MILAN ZAFIROVSKI [*]
ABSTRACT. Theory and research in the field of economic sociology have seen steady advancements in recent years. Economic sociology has become a legitimate branch of sociology as well as of economics. Nonetheless, the treatment of economic sociology in both modern economics and sociology leaves much to be desired. Various formal-terminological confusions and theoretical-substantive misconceptions are still present in the field. The present article advances some proposals for remedying this situation. In particular, it provides clarifications of and amendments to the current treatment of issues, such as the relationship between economics and sociology, the character of economic sociology, its links to economic theory, socio-economics, and rational choice theory, as well as the question of the old versus the new economic sociology. Special emphasis is placed on the relationships between economic sociology and rational choice theory, given the latter's claims to universality. It is hoped that the article will the reby redress certain inconsistencies found in some previous treatments of economic sociology as well as stimulate further refinements.
THERE HAS BEEN A TENDENCY toward theoretical-methodological separation between economics and sociology since their inception. The tone was set by the founders of both economics and sociology. For example, this tendency was exemplified by Smith's differentiation between the "theory of moral sentiments" as some kind of pre-sociology and the "theory of wealth" as economic science. It was also implied in Comte's status of economics as just a distinct branch of sociology. Such a treatment was based on the view that "there can be no scientific study of society if it is separated into portions, and its divisions are studied apart [but] viewing each element in the light of the whole system" (Comte 1983, 226-229). Reminiscences of both positions can be found in neoclassical and modern social theory. As an illustration, Smith's position has been reflected in Pareto's (1932, 1594-1595) division of labor between economics and sociology on the basis of a dichotomy between logico-rational and non-rational actions, respecti vely. This division is characteristic for most contemporary economists (Samuelson 1983, 90-92). Then most sociologists and some economists (like the Austrians) tacitly follow Comte by placing economic theory within an overarching sociological framework, be it the theory of social institutions and structures, the theory of social action, or the theory of the social system.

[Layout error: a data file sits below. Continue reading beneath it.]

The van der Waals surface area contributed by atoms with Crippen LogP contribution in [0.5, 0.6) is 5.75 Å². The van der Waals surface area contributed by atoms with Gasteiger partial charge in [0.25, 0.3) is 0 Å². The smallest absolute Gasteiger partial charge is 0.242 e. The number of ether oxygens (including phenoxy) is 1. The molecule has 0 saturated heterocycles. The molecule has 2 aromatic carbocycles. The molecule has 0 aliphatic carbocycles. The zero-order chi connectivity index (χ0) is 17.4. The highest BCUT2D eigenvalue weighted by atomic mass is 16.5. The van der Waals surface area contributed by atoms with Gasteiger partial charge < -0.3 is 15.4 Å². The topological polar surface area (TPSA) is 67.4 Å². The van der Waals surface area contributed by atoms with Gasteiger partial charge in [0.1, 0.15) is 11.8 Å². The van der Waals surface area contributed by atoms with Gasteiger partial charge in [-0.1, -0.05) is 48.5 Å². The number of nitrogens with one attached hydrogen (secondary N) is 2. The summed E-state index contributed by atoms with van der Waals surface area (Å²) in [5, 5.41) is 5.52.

The division of economics and sociology from each other continues today. Some recent trends such as the extension of the economic principle or rational choice theory to all social life have only exacerbated this condition because of the perceived theoretical imperialism of such efforts. Most sociologists experience these attempts as economic imperialism triggering defensive reactions on their part and thus further alienating their discipline from economics. In this sense, rational choice theory has not yet proven to be the link between economics and sociology as many have hoped.  (Granovetter and Swedberg 1992) Moreover, in its hard line formulations, rational choice theory effectively denies the need of sociology and any social science other than an "economic approach to human behavior."
However, not everything has been lost in this regard. For many economists and sociologists alike, a discipline has always held promise for overcoming the isolation of economics and sociology. That discipline is economic sociology. In certain strands of economics and sociology, economic sociology has been viewed as a possible bridge between the two social sciences. Such a prospect has been shared by various economists and sociologists, as shown by the origins and development of economic sociology in each of the two disciplines. For example, many economists treat economic sociology--also called social economy/economics and socio or sociological economics--as a legitimate branch of economic science. …